Last year, I spent six months or so in San Francisco. There, my dude talked me into trying yoga, which I’d badmouthed for a long time. I’m all, spare me your woo-woo shit. My great-grandpa was a coal miner. Etc.
But, when in Rome. We started going to hatha classes with some very kind and articulate instructors. I fell for it. What little I know of yoga practice is meditative and expressive, challenging and rewarding. It’s difficult the way poetry is difficult: you have to work at it a lot to find its fullest expression, but you also shouldn’t “work” the joy right out of it. There’s paradox near the heart of the practice, much the same as verse.
Despite the fact that there is nothing more grating than a privileged-looking twat on the L train bumping people with her yoga mat and Whole Foods grocery bag (i.e. me), I do think there’s room to explore that old Western-made gap between mind and body. When poetry becomes embodied in the vocal chords and mouth, I delight. I feel satisfied and at home, the way I do when singing. And yoga leads into some fascinating embodiments of mental activity, too.
Here are two contemporary poets who I admire hanging out in a mind-body space with yoga poems. I like that Simond’s poem below still lands on the skeptical side, and I love where Ish Klein’s wild mind flies to when musing on Virabhadrasana I, or the pose known as Warrior One, pictured at the top.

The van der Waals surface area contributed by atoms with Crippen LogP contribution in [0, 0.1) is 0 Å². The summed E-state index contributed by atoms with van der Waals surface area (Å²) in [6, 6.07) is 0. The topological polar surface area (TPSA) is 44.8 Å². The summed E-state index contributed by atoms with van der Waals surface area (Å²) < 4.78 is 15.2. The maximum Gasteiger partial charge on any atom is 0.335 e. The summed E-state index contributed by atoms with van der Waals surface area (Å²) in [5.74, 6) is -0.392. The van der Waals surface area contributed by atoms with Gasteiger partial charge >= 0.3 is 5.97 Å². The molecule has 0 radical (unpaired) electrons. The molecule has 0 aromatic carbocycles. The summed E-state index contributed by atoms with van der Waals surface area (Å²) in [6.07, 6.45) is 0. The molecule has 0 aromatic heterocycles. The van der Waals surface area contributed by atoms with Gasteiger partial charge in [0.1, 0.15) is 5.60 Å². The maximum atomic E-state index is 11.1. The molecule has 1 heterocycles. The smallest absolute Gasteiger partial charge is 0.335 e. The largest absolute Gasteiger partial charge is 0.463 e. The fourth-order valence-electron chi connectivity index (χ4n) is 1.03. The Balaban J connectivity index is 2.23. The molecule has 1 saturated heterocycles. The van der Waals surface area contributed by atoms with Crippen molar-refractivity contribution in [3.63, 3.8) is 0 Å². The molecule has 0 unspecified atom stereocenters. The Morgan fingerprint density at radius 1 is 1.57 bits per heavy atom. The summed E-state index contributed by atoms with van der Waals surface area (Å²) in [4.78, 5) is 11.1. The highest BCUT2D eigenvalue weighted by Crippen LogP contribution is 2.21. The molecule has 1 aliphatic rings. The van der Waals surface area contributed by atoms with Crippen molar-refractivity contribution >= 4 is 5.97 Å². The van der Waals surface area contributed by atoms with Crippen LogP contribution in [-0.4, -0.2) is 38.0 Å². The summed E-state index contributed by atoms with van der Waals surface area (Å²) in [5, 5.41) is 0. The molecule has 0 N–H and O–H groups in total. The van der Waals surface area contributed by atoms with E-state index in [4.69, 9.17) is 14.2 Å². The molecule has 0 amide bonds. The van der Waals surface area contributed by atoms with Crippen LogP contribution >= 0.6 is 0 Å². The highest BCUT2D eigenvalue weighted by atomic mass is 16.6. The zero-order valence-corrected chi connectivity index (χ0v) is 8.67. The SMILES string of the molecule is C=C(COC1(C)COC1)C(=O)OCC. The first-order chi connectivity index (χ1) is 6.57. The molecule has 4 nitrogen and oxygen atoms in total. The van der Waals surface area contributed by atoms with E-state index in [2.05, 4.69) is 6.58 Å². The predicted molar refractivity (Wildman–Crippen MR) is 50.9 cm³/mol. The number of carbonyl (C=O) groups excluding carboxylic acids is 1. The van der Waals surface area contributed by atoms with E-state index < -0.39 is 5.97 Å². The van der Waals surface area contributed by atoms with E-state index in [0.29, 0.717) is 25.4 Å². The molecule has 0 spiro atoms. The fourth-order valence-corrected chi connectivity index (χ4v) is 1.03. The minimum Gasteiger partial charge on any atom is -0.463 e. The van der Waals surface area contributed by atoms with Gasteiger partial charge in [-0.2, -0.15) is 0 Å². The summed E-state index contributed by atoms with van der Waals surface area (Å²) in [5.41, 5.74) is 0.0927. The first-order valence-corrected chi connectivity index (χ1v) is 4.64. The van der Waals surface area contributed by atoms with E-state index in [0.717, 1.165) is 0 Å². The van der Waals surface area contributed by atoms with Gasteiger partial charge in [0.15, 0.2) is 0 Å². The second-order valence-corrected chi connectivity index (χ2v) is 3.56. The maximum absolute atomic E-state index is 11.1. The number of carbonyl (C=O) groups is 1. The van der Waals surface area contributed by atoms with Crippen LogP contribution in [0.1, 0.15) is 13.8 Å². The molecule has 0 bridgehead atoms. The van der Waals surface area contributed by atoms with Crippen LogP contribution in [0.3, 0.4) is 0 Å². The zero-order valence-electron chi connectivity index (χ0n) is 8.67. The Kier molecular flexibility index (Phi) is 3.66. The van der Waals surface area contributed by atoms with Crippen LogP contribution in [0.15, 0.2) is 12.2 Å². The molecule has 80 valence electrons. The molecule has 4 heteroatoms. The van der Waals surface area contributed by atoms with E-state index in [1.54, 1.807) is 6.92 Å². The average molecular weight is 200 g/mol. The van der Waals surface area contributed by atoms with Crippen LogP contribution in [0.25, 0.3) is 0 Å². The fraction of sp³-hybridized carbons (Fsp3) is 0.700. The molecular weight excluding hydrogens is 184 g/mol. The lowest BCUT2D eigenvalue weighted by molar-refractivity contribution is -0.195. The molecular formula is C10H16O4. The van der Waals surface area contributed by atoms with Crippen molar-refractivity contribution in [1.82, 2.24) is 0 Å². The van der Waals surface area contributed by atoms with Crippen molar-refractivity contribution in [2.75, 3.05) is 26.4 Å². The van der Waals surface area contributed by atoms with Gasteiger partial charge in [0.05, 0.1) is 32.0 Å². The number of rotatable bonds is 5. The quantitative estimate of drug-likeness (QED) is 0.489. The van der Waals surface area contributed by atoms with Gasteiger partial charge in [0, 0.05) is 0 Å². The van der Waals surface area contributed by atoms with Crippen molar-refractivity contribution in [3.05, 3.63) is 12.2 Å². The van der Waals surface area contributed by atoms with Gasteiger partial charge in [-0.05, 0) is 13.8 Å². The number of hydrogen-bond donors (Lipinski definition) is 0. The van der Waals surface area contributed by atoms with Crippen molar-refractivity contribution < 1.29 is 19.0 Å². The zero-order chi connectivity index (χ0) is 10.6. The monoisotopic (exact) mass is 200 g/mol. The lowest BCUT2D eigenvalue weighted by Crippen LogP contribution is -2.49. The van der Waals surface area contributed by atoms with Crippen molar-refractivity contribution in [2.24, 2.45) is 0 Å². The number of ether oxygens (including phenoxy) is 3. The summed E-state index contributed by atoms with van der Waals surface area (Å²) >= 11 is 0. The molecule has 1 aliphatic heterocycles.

From 2007-2009, I did a lot of yoga.
I was in graduate school and full of hope.
I believed in literature and love.
Well, maybe I was a bit cynical.
It’s hard to remember.
I fell in love with someone
named Craig Wesley Freeman.
Recently, he has told me things that
I can’t recall from the beginning
of our courtship. “This car
smells like semen and wine,”
he said I said back then.
He told me that we were both passed
out at a Waffle House and when
we woke up in the red booth he couldn’t
remember where I lived and I couldn’t either
so we drove around Tallahassee
for four hours asking people where
Sandra Simonds lives and everyone
gave us directions to a different